US20070282180A1 - Techniques for Determining Glucose Levels - Google Patents

Techniques for Determining Glucose Levels Download PDF

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US20070282180A1
US20070282180A1 US10580208 US58020803A US20070282180A1 US 20070282180 A1 US20070282180 A1 US 20070282180A1 US 10580208 US10580208 US 10580208 US 58020803 A US58020803 A US 58020803A US 20070282180 A1 US20070282180 A1 US 20070282180A1
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values
device
glucose
level
temperature
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US10580208
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Andreas Caduff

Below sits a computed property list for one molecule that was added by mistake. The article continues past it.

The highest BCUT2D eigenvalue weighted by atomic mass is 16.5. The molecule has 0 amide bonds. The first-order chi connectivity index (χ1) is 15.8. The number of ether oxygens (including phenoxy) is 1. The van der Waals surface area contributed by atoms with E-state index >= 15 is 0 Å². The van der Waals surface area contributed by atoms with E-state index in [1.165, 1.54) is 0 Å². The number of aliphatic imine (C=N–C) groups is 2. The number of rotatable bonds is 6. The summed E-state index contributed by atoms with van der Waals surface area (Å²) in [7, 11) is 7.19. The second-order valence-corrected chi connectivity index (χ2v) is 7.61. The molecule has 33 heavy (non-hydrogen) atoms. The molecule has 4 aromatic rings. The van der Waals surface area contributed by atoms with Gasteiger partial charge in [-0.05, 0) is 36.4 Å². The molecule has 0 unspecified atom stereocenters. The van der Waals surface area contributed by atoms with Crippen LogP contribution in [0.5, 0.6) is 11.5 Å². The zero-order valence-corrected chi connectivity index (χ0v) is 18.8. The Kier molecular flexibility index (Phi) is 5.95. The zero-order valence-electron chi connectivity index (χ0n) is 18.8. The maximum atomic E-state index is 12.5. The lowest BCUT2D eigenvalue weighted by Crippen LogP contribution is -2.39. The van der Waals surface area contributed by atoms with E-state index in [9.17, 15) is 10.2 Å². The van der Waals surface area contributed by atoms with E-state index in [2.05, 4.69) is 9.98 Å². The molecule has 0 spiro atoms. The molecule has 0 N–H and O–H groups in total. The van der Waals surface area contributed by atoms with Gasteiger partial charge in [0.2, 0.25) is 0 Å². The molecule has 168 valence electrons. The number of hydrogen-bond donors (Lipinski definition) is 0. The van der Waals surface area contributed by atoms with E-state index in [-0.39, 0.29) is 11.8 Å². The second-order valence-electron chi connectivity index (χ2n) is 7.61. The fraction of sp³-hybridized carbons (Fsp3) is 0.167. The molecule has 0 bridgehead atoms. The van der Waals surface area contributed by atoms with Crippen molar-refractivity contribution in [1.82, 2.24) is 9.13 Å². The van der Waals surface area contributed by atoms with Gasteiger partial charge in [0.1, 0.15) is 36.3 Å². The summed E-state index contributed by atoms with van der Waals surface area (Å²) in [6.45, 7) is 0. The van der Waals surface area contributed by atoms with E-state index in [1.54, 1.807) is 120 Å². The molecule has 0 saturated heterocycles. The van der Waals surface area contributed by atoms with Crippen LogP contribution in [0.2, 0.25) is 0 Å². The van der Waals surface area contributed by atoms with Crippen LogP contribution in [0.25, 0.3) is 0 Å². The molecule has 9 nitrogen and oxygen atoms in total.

Rodolphe Dewarrat
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Biovotion AG
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SOLIANIS HOLDING AG C/O ERNST & YOUNG AG
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    • AHUMAN NECESSITIES
    • A61MEDICAL OR VETERINARY SCIENCE; HYGIENE
    • A61BDIAGNOSIS; SURGERY; IDENTIFICATION
    • A61B5/00Detecting, measuring or recording for diagnostic purposes; Identification of persons
    • A61B5/01Measuring temperature of body parts; Diagnostic temperature sensing, e.g. for malignant or inflamed tissue
    • AHUMAN NECESSITIES
    • A61MEDICAL OR VETERINARY SCIENCE; HYGIENE
    • A61BDIAGNOSIS; SURGERY; IDENTIFICATION
    • A61B5/00Detecting, measuring or recording for diagnostic purposes; Identification of persons
    • A61B5/05Detecting, measuring or recording for diagnosis by means of electric currents or magnetic fields; Measuring using microwaves or radiowaves
    • AHUMAN NECESSITIES
    • A61MEDICAL OR VETERINARY SCIENCE; HYGIENE